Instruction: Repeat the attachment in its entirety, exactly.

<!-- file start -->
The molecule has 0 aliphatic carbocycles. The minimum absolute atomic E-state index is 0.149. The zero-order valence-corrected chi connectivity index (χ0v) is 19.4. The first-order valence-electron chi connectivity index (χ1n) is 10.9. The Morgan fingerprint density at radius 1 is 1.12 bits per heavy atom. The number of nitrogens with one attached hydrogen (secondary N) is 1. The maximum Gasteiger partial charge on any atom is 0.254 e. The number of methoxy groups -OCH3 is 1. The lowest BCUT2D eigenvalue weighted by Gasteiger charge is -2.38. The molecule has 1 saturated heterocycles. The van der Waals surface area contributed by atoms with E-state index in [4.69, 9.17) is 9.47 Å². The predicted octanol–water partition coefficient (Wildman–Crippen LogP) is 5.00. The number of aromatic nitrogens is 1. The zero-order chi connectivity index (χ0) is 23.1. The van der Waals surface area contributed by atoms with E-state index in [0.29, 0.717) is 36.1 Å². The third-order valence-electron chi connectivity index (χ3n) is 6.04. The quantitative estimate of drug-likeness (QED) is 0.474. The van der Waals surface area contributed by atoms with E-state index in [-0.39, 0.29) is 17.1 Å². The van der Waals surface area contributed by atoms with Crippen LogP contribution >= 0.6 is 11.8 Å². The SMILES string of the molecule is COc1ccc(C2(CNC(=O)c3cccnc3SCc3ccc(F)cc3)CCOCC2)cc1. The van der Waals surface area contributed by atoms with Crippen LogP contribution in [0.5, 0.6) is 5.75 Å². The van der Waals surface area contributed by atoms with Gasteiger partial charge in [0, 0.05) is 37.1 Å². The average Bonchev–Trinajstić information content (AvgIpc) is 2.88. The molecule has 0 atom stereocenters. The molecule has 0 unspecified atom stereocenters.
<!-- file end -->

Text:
The molecule has 0 aliphatic carbocycles. The minimum absolute atomic E-state index is 0.149. The zero-order valence-corrected chi connectivity index (χ0v) is 19.4. The first-order valence-electron chi connectivity index (χ1n) is 10.9. The Morgan fingerprint density at radius 1 is 1.12 bits per heavy atom. The number of nitrogens with one attached hydrogen (secondary N) is 1. The maximum Gasteiger partial charge on any atom is 0.254 e. The number of methoxy groups -OCH3 is 1. The lowest BCUT2D eigenvalue weighted by Gasteiger charge is -2.38. The molecule has 1 saturated heterocycles. The van der Waals surface area contributed by atoms with E-state index in [4.69, 9.17) is 9.47 Å². The predicted octanol–water partition coefficient (Wildman–Crippen LogP) is 5.00. The number of aromatic nitrogens is 1. The zero-order chi connectivity index (χ0) is 23.1. The van der Waals surface area contributed by atoms with E-state index in [0.29, 0.717) is 36.1 Å². The third-order valence-electron chi connectivity index (χ3n) is 6.04. The quantitative estimate of drug-likeness (QED) is 0.474. The van der Waals surface area contributed by atoms with E-state index in [-0.39, 0.29) is 17.1 Å². The van der Waals surface area contributed by atoms with Crippen LogP contribution >= 0.6 is 11.8 Å². The SMILES string of the molecule is COc1ccc(C2(CNC(=O)c3cccnc3SCc3ccc(F)cc3)CCOCC2)cc1. The van der Waals surface area contributed by atoms with Crippen LogP contribution in [0.5, 0.6) is 5.75 Å². The van der Waals surface area contributed by atoms with Gasteiger partial charge in [0, 0.05) is 37.1 Å². The average Bonchev–Trinajstić information content (AvgIpc) is 2.88. The molecule has 0 atom stereocenters. The molecule has 0 unspecified atom stereocenters.